In a "New York Minute..."

Everything can change.

I have always loved that song. I remember listening to it on an Eagles CD many times as I drove to and from Lipscomb in 2002-03. It was a pivotol time of transition in my life. Everything was changing. Some things changed over days, weeks and months. Other things, it seemed, changed in New York Minutes. Even though many of the changes were intentional on my part, some were not, and all were painful. I have always feared the unknown and I don't like change. With fear and anxiety, I wondered, "What next?"

Certain songs I listened to during those times trigger visceral memories -- memories that take me back to the emotion as well as the moment. I remember watching the video of Van Halen's "Right Now" on New Year's Eve, 2002. Four agonizing months into my transition, I was beginning to believe I had something to look forward to. I was feeling a bit stronger. But it would be another six months before I could see what God had planned for my life. And in the middle of them, those hard months felt so long. But in hindsight, they have always looked incredibly short. From mid-2003 to mid-2007, I felt like Cinderella at the Ball (as far as my new life with John). But then...

Four years ago this June (2007), I had just finished working out when the phone rang. It was our family friend and primary care doc. Mike was calling me because he had been trying to call John about the results of his recent bloodwork and John -- preoccupied with business concerns -- wasn't returning his calls. Turns out John had gotten the first news of an elevated white count in April after a routine blood test. He had chosen to keep that to himself, wait six weeks and have his blood rechecked before telling anyone (including me). Now the high white count was confirmed as indicating something serious (not just infection in his body) and we needed to consult an oncologist. Mike suspected chronic lymphocytic leukemia.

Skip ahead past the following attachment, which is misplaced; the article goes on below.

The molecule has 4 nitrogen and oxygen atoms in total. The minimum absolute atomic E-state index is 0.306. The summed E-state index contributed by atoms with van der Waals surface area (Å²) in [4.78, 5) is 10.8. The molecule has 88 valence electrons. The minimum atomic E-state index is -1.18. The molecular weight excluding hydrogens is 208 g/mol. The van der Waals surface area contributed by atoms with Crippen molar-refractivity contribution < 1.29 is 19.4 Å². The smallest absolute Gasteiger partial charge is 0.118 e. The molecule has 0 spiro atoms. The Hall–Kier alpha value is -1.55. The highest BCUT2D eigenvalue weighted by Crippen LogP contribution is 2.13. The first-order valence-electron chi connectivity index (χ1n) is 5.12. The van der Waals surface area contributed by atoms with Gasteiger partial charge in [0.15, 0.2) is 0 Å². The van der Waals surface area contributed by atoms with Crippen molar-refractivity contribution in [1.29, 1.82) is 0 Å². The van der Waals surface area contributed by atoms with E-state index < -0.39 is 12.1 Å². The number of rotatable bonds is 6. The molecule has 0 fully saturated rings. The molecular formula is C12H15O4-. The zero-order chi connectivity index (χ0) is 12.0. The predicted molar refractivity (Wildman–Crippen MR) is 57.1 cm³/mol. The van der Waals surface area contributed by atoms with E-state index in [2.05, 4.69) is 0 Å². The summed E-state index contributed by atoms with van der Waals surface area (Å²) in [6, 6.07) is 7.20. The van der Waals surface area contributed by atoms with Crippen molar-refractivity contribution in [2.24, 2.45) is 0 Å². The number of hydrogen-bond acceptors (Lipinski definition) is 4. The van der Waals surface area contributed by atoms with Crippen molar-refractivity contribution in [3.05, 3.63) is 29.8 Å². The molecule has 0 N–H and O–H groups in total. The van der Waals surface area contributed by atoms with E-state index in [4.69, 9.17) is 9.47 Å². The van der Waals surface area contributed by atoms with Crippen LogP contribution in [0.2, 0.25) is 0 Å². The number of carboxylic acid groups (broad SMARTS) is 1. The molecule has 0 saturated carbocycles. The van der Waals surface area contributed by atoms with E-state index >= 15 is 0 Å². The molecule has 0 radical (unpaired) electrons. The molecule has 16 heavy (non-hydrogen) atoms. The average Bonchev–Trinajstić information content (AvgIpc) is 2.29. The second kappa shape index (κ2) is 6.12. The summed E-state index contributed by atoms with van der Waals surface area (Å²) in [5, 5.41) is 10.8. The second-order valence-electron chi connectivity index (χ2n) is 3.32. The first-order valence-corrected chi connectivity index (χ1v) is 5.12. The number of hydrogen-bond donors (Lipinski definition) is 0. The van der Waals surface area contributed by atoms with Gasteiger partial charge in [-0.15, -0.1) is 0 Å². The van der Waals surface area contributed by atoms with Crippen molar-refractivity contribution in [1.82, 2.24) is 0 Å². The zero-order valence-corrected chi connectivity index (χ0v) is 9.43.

That was another time when everything changed in a minute. I remember my conversation with Mike and my immediate thoughts afterward. I already knew a little bit about CLL because my dad had been diagnosed with it years earlier. At that time, the doctor had acted like it was a very benign, slow progressing leukemia that was unlikely to ever cause much problem. But if it did "become active" (the doctor's words), there was treatment. I remember him telling us that if you were going to have cancer, this was the best kind to have and that my dad was more likely to die with it than from it. That seemed like a pretty good prognosis and because I had so much confidence in the doctor, I don't remember feeling overly concerned. Of course, my dad also had other, more pressing health concerns that we were focused on.

So, with only the "good cancer" knowledge in my head, my first thoughts were, "Okay. No big deal. Best cancer he could have. Nothing to worry about. John will be just like my dad." (More than ten years after my dad's diagnosis, CLL was the least of his problems and he still has not had treatment for it. But he also has Parkinson's Disease, which has progressed.)